The second third of the book also reviews the “bubbles and storms” that predated the digital music revolution to expose the absurdity of the popular narrative that everything was going great for the industry until Napster. Anyone who’s studied the history of the business knows that it has constantly struggled to co-opt new technologies, social and market trends. There have been countless challenges to the music industry oligopoly… the main difference with digital music is that the industry seems to have finally met their match.

This leads to the question: “Is the music industry its own worst enemy?” A litany of examples are provided in support of this hypothesis.

The book concludes with a series of chapters that seek to measure what we might have lost, and what we might continue to lose, if this copyright crusade is allowed to continue.

Again, Sinnreich’s insight that music can be so much more than packaged entertainment product comes into play. The economic effects to the music industry, he argues, pale in comparison to what has happened to the companies who tried to innovate new music tehcnologies. He also points out the detrimental social and cultural effects of criminalizing fans and co-opting musicians, including a “guilty until proven innocent” mentality that leaves a huge dent in our civil liberties.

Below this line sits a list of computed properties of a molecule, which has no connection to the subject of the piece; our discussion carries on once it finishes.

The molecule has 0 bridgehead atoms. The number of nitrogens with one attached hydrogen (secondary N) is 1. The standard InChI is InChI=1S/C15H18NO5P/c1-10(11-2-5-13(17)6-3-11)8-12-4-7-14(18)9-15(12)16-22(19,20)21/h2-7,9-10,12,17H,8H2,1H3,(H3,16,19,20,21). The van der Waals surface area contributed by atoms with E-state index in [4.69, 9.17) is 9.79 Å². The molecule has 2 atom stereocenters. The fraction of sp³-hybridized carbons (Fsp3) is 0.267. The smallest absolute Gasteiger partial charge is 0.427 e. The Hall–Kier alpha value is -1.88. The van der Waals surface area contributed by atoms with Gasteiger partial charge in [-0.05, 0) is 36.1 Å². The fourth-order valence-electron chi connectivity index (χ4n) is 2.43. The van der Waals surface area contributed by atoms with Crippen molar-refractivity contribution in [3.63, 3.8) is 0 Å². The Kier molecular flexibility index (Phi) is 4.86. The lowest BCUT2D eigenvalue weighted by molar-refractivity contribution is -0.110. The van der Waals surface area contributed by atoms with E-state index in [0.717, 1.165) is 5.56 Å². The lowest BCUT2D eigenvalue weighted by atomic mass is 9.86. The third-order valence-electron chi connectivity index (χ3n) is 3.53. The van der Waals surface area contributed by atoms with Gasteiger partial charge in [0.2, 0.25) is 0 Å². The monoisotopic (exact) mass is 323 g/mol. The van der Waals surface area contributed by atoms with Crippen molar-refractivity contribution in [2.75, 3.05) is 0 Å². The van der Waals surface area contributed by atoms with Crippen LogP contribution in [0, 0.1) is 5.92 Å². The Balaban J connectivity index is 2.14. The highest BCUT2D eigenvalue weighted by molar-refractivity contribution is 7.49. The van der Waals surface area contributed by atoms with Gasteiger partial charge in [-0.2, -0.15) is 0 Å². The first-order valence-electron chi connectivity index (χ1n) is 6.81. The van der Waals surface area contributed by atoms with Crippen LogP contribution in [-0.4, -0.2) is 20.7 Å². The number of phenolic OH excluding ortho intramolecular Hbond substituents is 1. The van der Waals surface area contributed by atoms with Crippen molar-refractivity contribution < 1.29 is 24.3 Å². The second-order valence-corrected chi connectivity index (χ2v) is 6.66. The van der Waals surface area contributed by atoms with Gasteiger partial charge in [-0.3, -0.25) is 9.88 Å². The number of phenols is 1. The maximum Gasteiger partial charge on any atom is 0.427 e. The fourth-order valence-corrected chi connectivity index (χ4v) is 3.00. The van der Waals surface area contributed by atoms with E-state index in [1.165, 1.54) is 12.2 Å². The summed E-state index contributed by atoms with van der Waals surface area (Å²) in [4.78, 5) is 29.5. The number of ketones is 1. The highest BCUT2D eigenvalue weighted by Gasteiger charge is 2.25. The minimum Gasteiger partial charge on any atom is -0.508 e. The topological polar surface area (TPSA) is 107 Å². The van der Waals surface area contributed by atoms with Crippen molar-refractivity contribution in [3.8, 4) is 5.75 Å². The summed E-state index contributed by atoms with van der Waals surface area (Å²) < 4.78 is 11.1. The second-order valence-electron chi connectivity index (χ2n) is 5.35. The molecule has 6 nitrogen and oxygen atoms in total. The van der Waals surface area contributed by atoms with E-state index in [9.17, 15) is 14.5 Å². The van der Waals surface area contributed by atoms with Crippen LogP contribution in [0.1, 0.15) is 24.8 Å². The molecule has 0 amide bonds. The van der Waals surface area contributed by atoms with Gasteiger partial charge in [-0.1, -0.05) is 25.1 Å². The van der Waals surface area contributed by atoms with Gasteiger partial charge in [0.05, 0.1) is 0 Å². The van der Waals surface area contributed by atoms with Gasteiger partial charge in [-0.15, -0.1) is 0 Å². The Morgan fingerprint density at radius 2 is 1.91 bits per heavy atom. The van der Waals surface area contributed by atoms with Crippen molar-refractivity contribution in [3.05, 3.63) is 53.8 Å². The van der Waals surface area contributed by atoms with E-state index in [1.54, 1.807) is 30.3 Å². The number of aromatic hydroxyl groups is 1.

The author’s final rhetorical question, “Is democracy piracy?” leaves the reader with many examples that answer in the affirmative. He brings us up to present-day with a glimmer of hope by highlighting the efforts of organizations and movements that have sprung up to challenge the social, cultural and economic damage wrought by copyright-industrial complex.

We very much recommend you read this book. It’s very well researched and yet doesn’t read like your typical stuffy academic work of non-fiction. The points made are lucid, clear and rapid-fire. This is a conversation more musicians and fans need to have. It’s a hard pill to swallow for the industry, but they must swallow it. There are already new disruptions on the horizon, and if they don’t want to repeat the loss and grief of the post-Napster era, they’d be good to read this book too.